Waiting for My Destiny
I went to school one day and suddenly the war came. The shelling became harder and harder, and for four and a half months, we lived in the basement. There were 30 other people with us, including 10 children, in a room 20 by 25 feet.
You can’t have a life in a basement. You only wait for your destiny. It is almost completely dark, and every day, you are cold and afraid. Sometimes you play cards or try to sleep, but mostly there is too much noise and fear to do anything. When the shelling stops, you go outside to see the sun. But the whole time, you think, “Any second, I will be hit by a mortar.”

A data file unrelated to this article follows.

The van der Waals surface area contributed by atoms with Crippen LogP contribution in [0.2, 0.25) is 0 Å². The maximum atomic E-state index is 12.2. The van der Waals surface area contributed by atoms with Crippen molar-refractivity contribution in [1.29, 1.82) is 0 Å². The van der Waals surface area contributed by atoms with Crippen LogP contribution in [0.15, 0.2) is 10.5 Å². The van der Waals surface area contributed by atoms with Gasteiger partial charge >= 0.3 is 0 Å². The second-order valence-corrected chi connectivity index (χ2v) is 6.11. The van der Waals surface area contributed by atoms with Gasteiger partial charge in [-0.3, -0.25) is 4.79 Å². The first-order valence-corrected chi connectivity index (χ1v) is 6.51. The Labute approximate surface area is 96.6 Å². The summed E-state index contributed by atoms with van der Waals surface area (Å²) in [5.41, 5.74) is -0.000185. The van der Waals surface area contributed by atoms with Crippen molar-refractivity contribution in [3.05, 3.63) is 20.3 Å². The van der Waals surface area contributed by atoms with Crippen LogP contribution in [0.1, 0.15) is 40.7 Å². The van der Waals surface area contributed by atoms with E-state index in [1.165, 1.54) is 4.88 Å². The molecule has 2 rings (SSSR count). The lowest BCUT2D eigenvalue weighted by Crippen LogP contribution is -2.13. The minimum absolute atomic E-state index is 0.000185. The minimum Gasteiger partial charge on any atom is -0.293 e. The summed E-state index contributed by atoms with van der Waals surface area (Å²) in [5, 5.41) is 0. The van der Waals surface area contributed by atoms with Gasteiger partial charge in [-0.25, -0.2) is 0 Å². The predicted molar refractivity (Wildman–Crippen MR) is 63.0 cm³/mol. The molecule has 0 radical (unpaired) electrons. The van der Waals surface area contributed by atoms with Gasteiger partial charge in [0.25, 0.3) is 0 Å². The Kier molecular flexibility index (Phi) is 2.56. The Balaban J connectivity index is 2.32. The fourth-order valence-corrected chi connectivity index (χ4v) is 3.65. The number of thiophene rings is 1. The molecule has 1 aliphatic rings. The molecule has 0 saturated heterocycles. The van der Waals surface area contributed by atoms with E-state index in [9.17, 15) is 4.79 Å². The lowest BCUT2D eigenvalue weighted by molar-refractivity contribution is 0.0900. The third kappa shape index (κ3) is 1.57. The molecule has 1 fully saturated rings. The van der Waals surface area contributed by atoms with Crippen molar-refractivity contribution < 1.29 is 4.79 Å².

When Jajce fell into enemy hands, my father found a truck driver to take our family to Zenica. Like my father, I was born in my town, and I thought I would live there my whole life, working with tourists. But when I came out of the basement and saw that every building was destroyed, I had a feeling I was
never coming back.
Now, I am a refugee, and when I finish high school, I will be a soldier. If there is any chance for my country, I want to fight for her. I am not afraid to die; it is something that happens to you only once.
Dario Bibic, 17